Thursday, June 20, 2013

{Dear Weary Mom} Hard pressed, but not crushed

Acadia National Park, Maine. September 2011. 

Dear Weary Mom {and others who aren't raising little ones, but who are building companies and making decisions to change the world and wondering what's next ...},

I wrote earlier this week about feeling worn out. Honestly, it's a not a feeling that passes quickly. It hangs around like its your shadow. It nags like a fly buzzing around your head. But, you know, as crippling as weariness and sadness are, they aren't all there is in this life.

My head knows this. But sometimes it takes my heart a little longer to get the message, especially when insignificant circumstances don't go my way and pile up around me as I'm trying to deal with the rest of life. Usually I press through, throwing myself into whatever projects sit at the top of my to-do list. Really, though, holding on tighter and grasping for control is exactly what doesn't need to happen.

All the grasping and pressing and nagging caught up with me. One afternoon this week, I sat on my front porch and cried. Then I turned to a blank page in my journal and wrote. I wrote for me. I wrote to God. It had been far too long. He knows my heart, but I needed to pour it out anyway onto those pages.

And as I wrote, I thought about this truth:

"Therefore, since through God's mercy, we have this ministry, we do not lose heart. ... But we have this treasure in jars of clay to show that this all-surpassing power is from God and not from us. We are hard pressed on every side, but not crushed; perplexed, but not in despair; persecuted, but not abandoned; struck down, but not destroyed. We always carry around in our body the death of Jesus, so that the life of Jesus may also be revealed in our body.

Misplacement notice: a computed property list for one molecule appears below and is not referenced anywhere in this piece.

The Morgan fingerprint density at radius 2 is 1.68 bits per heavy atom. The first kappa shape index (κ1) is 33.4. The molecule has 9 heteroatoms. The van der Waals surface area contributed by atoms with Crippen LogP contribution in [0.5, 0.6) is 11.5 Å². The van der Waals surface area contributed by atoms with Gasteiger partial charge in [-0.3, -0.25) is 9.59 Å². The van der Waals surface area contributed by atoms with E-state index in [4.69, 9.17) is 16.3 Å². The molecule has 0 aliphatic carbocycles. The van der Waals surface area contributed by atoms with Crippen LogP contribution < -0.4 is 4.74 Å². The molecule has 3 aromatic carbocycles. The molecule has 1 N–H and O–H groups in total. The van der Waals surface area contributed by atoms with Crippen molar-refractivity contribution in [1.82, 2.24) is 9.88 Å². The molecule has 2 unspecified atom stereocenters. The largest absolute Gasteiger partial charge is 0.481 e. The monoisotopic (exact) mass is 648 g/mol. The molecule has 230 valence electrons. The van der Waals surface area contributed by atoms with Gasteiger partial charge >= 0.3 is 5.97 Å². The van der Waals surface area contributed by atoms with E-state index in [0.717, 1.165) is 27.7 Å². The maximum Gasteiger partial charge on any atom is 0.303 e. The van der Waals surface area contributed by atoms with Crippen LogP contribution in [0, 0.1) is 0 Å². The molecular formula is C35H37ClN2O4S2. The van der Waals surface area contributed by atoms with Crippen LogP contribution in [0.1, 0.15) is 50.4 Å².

... With that same spirit of faith we also believe and therefore speak, because we know that the one who raised the Lord Jesus from the dead will also raise us with Jesus and present us with you in his presence. All this is for your benefit, so that the grace that is reaching more and more people may cause thanksgiving to overflow to the glory of God. Therefore we do not lose heart. Though outwardly we are wasting away, yet inwardly we are being renewed day by day. ... So we fix our eyes not on what is seen but on what is unseen. For what is seen is temporary, but what is unseen is eternal."

The aches and pains. The hard days. The dreams that don't work out like we hope. The times we have to say no to something we want. The tears. The fractured relationships. The piles of laundry and stacks of fears. The problems that are hard to solve. All of these things are temporary. They won't last forever, but our journey through them will build within us a faith that will remain.  So, hang in there, weary mom {or weary person ...}, we're going to get there.

I'm linking up with Hope for the Weary Mom, where there is much real-life encouragement. I'm finding other encouragement in these pages: "Desperate: Hope for the Mom Who Needs to Breathe" by Sarah Mae and Sally Clarkson and "Hope for the Weary Mom" by Stacey Thacker and Brook McGlothin. 

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